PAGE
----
How many states make economic sense for commercial energy storage right now?

VistaSolar Container Consulting Service

According to a recent report from GTM Research, The Economics of Commercial Energy Storage, which analyzed rate structures across 51 utilities to determine the opportunity for demand charge management for commercial energy storage customers, the economics were only attractive in about seven U.S. states. But that number is expected to grow to 19 by 2021.

U.S. commercial energy storage deployments grew fourteenfold between 2013 and 2015, making it the fastest-expanding segment of the U.S. energy storage market. While that growth rate is very high, it’s important to note that the commercial storage market is expanding from a small base. Adoption today is limited to a handful of states with local incentives and high retail electricity rates. However, as storage costs continue to decline, more markets will emerge as offering attractive economics.

The report models the internal rate of return (IRR) for 1-hour and 2-hour storage systems for both the small/medium-sized and large commercial customer segments. It found that demand-charge rates of at least $15 per kilowatt per month are necessary to achieve favorable economics for energy storage today. By 2021, commercial storage economics will be favorable for certain utility tariffs with demand charges as low as $11 per kilowatt per month.

Large commercial customers in 17 U.S. states will have an internal rate of return of 5 percent or higher, which GTM Research identifies as “in the money.” For small/medium-sized systems, 14 states will be economically attractive. Taken together, there will be 19 unique states primed for commercial storage adoption in 2021. Under GTM Research’s aggressive cost reduction case, storage costs are forecasted to fall 15 percent annually over the next five years. In this scenario, there could be as many as 26 states where commercial storage is economically attractive.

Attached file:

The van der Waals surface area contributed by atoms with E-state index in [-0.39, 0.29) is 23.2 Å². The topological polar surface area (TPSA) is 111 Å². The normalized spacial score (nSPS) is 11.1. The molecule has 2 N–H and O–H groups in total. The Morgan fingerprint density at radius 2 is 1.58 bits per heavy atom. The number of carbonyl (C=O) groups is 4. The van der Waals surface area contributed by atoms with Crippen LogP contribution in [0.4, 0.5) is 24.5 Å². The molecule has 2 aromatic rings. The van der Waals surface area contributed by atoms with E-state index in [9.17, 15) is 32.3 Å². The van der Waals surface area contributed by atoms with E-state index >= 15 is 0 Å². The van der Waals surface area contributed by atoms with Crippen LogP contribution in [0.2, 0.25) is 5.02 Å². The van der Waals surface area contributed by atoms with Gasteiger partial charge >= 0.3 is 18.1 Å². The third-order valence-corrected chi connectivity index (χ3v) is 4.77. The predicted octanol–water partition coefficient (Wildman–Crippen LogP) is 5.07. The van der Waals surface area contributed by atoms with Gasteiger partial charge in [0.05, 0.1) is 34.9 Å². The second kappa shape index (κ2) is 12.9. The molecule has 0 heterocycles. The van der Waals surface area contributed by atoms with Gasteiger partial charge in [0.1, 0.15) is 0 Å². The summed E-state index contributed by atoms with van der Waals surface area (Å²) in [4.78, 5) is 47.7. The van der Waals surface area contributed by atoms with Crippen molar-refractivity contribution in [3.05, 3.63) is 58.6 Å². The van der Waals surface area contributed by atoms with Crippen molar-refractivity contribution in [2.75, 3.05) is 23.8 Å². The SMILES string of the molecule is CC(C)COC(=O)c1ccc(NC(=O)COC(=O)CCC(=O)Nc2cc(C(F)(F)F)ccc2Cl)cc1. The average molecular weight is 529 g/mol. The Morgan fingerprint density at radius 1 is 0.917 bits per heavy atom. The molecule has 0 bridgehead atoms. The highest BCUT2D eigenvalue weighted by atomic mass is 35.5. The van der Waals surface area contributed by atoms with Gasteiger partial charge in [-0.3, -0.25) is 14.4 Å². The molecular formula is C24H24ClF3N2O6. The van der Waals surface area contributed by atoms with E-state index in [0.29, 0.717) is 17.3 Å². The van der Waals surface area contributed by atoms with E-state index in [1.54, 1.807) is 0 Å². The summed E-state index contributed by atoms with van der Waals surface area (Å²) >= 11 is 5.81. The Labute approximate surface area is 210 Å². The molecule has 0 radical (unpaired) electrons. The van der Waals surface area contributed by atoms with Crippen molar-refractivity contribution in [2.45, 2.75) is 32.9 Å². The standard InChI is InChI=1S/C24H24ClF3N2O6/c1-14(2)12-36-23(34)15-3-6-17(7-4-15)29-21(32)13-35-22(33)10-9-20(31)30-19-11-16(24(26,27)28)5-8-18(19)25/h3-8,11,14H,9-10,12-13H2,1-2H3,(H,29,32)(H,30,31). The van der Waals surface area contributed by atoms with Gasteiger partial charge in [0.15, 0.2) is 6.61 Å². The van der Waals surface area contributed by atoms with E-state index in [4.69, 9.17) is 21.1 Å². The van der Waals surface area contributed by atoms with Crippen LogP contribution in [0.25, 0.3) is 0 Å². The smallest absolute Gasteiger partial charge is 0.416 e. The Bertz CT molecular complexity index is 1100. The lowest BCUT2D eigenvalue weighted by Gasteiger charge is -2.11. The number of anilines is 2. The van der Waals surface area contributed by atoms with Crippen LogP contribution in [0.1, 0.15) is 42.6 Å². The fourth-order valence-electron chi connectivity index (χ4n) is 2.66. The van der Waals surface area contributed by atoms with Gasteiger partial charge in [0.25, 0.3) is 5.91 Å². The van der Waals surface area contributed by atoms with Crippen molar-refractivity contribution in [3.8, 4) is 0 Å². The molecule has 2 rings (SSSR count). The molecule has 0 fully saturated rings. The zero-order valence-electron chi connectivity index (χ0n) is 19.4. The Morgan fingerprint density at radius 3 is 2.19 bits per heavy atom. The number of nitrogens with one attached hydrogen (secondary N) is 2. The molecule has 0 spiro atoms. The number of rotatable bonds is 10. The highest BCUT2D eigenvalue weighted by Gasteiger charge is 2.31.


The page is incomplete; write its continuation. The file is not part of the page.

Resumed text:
Energy storage can provide multiple benefits across the grid. However, most of the commercial storage deployed today is used to provide demand-charge-related bill savings.

“In this report, we wanted to provide an outlook for demand-charge-based economics of commercial storage, treating storage as a one-trick pony,” said Ravi Manghani, GTM Research’s director of energy storage and lead author of the report. “In reality, policy and market structures are evolving to help storage owners capitalize on other value streams as well. Effectively, this analysis should be viewed as the floor for commercial storage potential. The results establishing attractive economics in over a third of the states by 2021 is a promising sign for the future of commercial storage in the U.S.”

Head here for the full report.

— Solar Builder magazine

PV manufacturers investing $5 billion in capacity, tech upgrades

An obstacle in the way of massive solar growth around the world is having the capacity to meet the demand. The solar photovoltaic (PV) manufacturing sector is ready to meet this challenge as it looks to increase capital expenditure (capex) on new factories and technologies in 2016 by more than 60 percent, compared to 2012, when manufacturing capex fell to a six-year low.

Manufacturing-related investments are forecast to reach a five-year high of $5.3 billion in 2016, according to the new PV Manufacturing & Technology Quarterly report from the market research division of Solar Media Ltd.

The growth in solar PV manufacturing capex is being driven mainly by two factors: the requirement to upgrade the productivity of existing solar cell production lines to increase solar module power ratings; and the need for Chinese suppliers to locate solar cell and module capacity outside China to fully capitalize on overseas end-market demand growth.

RELATED: How new solar module technology lifts efficiency, limits price 

“Capex from leading solar cell manufacturers in 2016 has strong contributions from factory expansions and technology upgrades, with much of this occurring across Southeast Asia,” said Finlay Colville, head of market intelligence at Solar Media Ltd. “Manufacturing in Southeast Asia allows Chinese-based module suppliers to ship product to the U.S. market, exempt from import tariffs.”